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4) Formation of new genomes which may be aided by early proteins which are either viral polymerases, see above, or promoting cell division to provide new cells for the madly dividing viruses.

5) Formation of new protein is always on the host cell ribosomes. Early proteins are viral enzymes e.g. polymerases (see above) or viral growth factors which stimulate cell division to provide new host cells for virus.
Late proteins are the structural proteins e.g. capsids and spikes.

6) Assembly.  Nucleocapsid of DNA viruses are assembled the nucleus. Nucleocapsid of RNA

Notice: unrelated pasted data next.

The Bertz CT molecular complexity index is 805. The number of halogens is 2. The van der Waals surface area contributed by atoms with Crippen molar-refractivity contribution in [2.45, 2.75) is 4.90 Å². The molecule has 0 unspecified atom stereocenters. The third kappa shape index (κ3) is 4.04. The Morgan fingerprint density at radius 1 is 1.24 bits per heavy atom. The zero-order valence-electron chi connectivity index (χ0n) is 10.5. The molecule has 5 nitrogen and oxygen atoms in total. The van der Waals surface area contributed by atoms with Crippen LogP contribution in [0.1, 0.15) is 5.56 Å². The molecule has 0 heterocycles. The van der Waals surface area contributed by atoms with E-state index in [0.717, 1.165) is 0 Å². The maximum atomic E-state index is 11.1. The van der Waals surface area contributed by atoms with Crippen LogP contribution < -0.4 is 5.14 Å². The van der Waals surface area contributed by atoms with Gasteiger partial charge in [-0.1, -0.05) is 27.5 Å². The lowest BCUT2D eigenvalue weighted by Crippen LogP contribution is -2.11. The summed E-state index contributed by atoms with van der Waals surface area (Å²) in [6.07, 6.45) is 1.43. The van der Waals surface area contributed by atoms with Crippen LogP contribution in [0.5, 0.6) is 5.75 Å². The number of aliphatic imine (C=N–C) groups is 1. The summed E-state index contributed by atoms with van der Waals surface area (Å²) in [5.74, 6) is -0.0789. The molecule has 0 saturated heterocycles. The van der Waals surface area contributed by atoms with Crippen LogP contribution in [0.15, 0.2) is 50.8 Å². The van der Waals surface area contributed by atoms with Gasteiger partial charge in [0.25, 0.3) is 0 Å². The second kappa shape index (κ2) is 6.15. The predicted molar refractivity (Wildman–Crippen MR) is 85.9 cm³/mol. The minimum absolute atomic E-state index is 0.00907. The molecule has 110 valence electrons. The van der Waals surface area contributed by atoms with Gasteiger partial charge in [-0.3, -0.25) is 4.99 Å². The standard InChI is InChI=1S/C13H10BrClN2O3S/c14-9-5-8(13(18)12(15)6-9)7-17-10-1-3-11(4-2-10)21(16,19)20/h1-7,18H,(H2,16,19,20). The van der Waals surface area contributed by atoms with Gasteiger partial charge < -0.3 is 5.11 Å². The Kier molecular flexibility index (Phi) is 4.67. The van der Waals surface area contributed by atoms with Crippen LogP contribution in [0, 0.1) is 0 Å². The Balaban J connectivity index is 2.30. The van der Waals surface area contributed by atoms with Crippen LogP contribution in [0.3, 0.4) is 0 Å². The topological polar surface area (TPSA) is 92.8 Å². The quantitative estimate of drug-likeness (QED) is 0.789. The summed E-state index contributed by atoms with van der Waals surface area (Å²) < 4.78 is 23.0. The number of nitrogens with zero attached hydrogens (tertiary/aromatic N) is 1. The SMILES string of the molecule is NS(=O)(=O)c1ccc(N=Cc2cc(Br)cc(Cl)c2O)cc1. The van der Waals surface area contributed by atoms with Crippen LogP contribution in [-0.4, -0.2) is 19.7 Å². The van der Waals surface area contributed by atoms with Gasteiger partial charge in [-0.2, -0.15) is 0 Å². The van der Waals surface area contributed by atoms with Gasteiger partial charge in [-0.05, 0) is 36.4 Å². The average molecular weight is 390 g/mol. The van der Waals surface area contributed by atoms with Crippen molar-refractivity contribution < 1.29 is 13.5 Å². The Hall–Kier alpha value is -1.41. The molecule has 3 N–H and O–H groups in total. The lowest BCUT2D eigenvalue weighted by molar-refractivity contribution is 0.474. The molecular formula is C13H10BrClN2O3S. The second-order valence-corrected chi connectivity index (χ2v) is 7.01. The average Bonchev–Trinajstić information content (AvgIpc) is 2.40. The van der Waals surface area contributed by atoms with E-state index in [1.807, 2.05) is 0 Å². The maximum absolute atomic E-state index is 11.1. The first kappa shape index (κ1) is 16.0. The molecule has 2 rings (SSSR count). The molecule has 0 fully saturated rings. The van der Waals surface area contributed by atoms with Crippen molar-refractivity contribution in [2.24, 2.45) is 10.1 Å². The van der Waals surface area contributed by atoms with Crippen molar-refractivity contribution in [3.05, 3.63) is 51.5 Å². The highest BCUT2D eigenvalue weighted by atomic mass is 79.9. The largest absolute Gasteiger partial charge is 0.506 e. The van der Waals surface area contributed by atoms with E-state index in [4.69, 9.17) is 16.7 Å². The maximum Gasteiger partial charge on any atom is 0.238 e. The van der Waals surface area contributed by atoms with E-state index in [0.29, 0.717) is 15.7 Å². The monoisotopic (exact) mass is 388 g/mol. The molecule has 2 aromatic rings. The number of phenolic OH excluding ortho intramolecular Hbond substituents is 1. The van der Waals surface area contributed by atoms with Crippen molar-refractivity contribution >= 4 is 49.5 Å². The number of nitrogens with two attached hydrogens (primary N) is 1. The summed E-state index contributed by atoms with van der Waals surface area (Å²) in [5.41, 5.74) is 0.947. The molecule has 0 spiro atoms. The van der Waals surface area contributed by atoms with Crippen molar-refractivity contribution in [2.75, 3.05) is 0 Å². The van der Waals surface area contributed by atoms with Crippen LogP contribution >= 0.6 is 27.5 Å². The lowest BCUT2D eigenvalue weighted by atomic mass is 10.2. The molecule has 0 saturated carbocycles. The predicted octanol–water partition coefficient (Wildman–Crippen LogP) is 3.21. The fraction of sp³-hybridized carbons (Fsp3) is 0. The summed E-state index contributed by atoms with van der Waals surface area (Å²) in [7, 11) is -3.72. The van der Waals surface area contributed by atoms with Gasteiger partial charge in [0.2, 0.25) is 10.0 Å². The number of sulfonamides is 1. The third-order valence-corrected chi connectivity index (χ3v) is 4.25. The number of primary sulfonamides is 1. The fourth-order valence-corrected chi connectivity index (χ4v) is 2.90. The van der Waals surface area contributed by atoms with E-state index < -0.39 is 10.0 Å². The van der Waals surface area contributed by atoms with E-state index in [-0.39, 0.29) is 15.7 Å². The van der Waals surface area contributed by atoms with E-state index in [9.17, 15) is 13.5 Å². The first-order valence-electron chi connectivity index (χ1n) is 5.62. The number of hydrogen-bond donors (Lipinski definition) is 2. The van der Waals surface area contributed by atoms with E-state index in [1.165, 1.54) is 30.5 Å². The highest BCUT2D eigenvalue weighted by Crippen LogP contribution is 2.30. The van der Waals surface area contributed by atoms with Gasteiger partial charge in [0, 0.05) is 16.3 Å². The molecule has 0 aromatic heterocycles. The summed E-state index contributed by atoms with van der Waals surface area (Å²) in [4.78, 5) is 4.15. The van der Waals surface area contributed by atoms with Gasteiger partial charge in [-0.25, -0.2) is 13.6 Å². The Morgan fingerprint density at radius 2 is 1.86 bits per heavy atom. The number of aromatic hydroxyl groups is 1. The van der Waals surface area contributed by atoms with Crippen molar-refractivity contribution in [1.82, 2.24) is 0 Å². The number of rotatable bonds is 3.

viruses are assembled the nucleus. The notable exception is the DNA poxviruses which assemble the cytoplasm. Nucleocapsid 'factories' can be seen as inclusion bodies by light microscopy. Glycoprotein spikes insert into the cell-surface plasma membrane.

7) Release.  Release of many particles at once when the cell dies and then bursts. Or each enveloped virus particle gradually buds from the cell surface.

8) Latency - certain viruses, the herpes and retro's, form DNA during replication and this can remain latent in the nucleus for years but then become reactivated to make new particles during immunosuppression.